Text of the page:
Changing Jeffco school start times would cost millions

School board commits to continuing to study later starts for teens

Casey Van Divier
cvandivier@coloradocommunitymedia.com
Posted 2/11/20

Following years of work to establish later start times across the district, the Reimagining Time Task Force, made up of Jeffco parents and district employees, presented to the school board Feb. 5 …

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Changing Jeffco school start times would cost millions

School board commits to continuing to study later starts for teens

Posted

Following years of work to establish later start times across the district, the Reimagining Time Task Force, made up of Jeffco parents and district employees, presented to the school board Feb. 5 with their proposal’s estimated price tag: anywhere from $3 million to $9 million just in the first year, with millions of dollars also needed every year thereafter.

But while “cost is going to drive some of our decision making,” board member Ron Mitchell said at the Feb. 5 study session, research showing the negative mental health effects of early start times spurred the board to unanimously approve holding and exploring the proposal. In other words, while the board did not commit to immediately funding the proposal, it has committed to discussing the proposal again after further data — including community feedback — has been gathered.

Jeffco parents Katie Winner and Laura Johnson, the taskforce co-chairs, pointed to recommendations from several organizations including the Centers for Disease Control and Prevention and the National Sleep Foundation. The sources suggest adolescent students should not start school before 8:30 a.m., taskforce members said.

“Deficient sleep is a threat to emotional and social well-being,” Johnson said. “We know lack of sleep causes serious mental health problems in adolescents, such as memory impairment and serious consideration of suicide.”

The taskforce also presented data from Cherry Creek School District’s research. The district recently implemented later start times, finding that before the change, about 46% of middle schoolers and 76% of high schoolers reported feeling too tired to do their homework. After the change, the numbers dropped to 35% and 56%, respectively.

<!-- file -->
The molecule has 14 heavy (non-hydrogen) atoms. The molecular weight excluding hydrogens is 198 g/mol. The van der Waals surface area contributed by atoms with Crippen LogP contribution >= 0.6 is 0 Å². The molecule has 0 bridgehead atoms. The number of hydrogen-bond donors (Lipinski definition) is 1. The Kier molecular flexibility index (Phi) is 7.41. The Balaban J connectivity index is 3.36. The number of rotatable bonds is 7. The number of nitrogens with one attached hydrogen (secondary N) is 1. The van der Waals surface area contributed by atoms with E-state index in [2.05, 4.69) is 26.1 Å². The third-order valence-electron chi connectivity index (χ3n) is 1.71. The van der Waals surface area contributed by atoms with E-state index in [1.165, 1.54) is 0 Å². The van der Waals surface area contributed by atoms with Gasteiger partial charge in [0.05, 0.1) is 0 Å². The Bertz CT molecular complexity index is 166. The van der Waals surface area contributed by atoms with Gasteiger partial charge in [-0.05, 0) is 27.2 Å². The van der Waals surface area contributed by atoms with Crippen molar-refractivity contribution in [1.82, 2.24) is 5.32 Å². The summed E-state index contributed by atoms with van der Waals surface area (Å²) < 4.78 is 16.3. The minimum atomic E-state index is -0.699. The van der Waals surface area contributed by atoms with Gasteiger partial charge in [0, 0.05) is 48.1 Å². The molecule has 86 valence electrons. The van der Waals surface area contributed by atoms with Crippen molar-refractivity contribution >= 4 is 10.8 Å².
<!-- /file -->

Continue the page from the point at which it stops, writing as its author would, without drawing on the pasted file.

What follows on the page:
At Minnesota’s Edina Public Schools, data showed that “students whose high schools started at 8:30 a.m. of later reported statistically significant less depressive feelings than did the early start students,” according to the presentation.

The taskforce took this into consideration, as well as the district’s transportation and budgetary restrictions, to propose all middle schools start at or after 8 a.m. and high schools, 8:30 a.m. Elementary schools would start at 7:45 or 9:15 a.m., depending on the school. The earliest bus drop-off time for any school would be 7:30 a.m.

The proposal also called for a standardization of instructional contact hours from school to school: 7.5 hours for high schools, seven for middle schools and 6.5 for elementary schools.

Currently, Jeffco high schools start between 7:15 and 8:15 a.m., with “the vast majority” starting at 7:30 a.m. or earlier, said community superintendent Dan Cohan.

Middle schools start anywhere between 7:15 and 8:20 a.m., he said. The earliest drop-off time for any Jeffco bus is 7 a.m.

Three options

The taskforce proposed three options for implementation. The options aimed to present multiple solutions to the “challenge of the west terminal.” The west area routes serve 12 schools and include Pine Junction, Deckers and Indian Hills, according to the Jeffco Public Schools West Transportation Facebook page.

Because of the terminal’s wide layout, the plan to switch some elementary schools to a 9:15 a.m. start would not work in the area, taskforce members said.

In the alternatives, west elementary school times would either stay at their current time; all switch to 7:45 a.m.; or all switch to 9:30 a.m.

Option 1 would require 56 additional bus routes and approximately $9.1 million the first year. The ongoing cost would be an estimated $3.6 million each year.

The second and third options would only require 19 additional routes, an estimated $3.3 million the first year and approximately $1.2 million every year.

While these were the options presented, Winner said that after more research, the taskforce might consider other options, including taking every school’s current start time and pushing them 30 minutes.

The concerns

Board members raised several questions, with board member Brad Rupert suggesting research on cutting initial costs by rolling out the proposal over several years.

Mitchell asked if an 8:30 start time for high schoolers could interfere with after-school activities.

“We need to get high school students home in time to babysit younger brothers and sisters,” he said. “High school students are also in the work world.”

Winner pointed out that in a community survey, there was not a significant number of individuals who named childcare for younger siblings as a concern.

As for the cost, Superintendent Jason Glass said the district has not identified a source of funding for the proposal. Rupert proposed the possibility of reviewing the budget in the future for potential cuts.

“I’m not saying that’s what I would vote for, but I’m saying that’s a choice the board should be making,” he said.

Board members approved a staff recommendation to hold action until the taskforce researches options to reduce the cost.

Eventual action is important, Mitchell said, because no matter the outcome, “the concept has some value for us somewhere.”

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